The optimum approach to nurture Six Sigma in an organization is to consider all employees as potential Green Belts then select few to receive advanced training and become Black Belts. Most of employees are capable to be Green Belts. The goal should be to train them in three main areas: problem-solving techniques, continuous improvement models, and interpersonal and team building skills. Black Belts then can be selected and trained on further advanced statistical tools and techniques with more emphasis on team building, conflict resolution, coaching and mentoring skills so that they can guide the rest of employees to achieve their optimum performance.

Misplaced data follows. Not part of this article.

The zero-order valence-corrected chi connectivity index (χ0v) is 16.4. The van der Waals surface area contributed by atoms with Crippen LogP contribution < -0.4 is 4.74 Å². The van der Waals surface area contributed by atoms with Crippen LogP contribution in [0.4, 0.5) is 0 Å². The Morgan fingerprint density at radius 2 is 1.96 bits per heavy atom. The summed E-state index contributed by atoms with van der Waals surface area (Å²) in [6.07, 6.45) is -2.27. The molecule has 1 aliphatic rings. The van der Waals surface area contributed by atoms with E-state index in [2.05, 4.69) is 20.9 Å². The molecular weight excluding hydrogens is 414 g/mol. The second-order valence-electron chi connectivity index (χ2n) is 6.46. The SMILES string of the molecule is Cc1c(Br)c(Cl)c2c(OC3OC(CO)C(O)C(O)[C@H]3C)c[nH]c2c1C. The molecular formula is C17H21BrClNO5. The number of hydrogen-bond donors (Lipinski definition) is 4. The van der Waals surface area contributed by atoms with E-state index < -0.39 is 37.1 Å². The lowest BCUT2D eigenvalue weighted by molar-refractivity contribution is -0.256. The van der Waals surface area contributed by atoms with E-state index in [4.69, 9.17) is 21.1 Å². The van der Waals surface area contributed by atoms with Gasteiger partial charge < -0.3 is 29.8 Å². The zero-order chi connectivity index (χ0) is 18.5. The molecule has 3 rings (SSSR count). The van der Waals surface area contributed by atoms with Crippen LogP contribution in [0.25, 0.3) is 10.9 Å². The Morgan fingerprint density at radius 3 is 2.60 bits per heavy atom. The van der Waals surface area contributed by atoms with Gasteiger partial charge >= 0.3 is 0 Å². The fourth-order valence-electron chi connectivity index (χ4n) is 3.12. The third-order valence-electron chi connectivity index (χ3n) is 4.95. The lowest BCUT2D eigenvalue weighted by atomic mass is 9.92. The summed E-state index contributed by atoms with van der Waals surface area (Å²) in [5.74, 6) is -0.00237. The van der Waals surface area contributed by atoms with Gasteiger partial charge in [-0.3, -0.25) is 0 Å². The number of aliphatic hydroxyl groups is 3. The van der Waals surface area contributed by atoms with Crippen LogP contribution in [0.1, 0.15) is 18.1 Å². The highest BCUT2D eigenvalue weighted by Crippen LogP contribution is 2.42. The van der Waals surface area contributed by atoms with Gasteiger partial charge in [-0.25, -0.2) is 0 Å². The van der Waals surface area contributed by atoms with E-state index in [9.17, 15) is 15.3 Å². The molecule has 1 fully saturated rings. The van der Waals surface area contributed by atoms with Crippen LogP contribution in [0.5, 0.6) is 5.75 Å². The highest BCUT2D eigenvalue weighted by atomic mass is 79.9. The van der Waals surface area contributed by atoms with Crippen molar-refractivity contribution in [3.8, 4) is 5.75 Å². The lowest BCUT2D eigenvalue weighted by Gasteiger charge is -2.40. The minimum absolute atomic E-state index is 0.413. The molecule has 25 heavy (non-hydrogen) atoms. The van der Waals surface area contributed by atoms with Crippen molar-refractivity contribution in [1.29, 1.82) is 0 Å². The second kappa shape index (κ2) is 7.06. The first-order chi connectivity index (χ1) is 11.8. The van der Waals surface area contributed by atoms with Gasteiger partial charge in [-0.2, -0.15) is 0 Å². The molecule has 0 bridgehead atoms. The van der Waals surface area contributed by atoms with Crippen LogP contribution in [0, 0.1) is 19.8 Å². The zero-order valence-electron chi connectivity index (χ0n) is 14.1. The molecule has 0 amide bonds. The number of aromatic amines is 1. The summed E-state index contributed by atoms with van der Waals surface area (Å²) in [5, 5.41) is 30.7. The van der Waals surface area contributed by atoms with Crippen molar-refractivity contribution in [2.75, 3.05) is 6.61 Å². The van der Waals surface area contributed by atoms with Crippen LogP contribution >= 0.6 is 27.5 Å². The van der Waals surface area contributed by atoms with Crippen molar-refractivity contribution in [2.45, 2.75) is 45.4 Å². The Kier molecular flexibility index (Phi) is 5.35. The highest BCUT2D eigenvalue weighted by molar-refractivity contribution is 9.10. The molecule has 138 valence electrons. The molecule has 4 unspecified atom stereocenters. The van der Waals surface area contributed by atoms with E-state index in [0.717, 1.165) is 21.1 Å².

Motorola proved this concept when it discovered that most of cost savings, process improvement, and higher customer satisfaction came from the direct labor working on the process. Those people are the best to know the process and its areas to improve. They know what impedes achieving excellence, and only by training them on problem-solving and improvement techniques they excel in achieving breakthrough yields and highly capable processes.

Employee involvement is essential in any successful Six Sigma project. Sense of responsibility and accountability by an employee is magnified when he/she is involved in defining the problem, measuring the process, analyzing root causes, and contributing to the selection of best solution to implement. By this the organization will get the one-million-dollar worth jewel of ‘employee Buy-In’.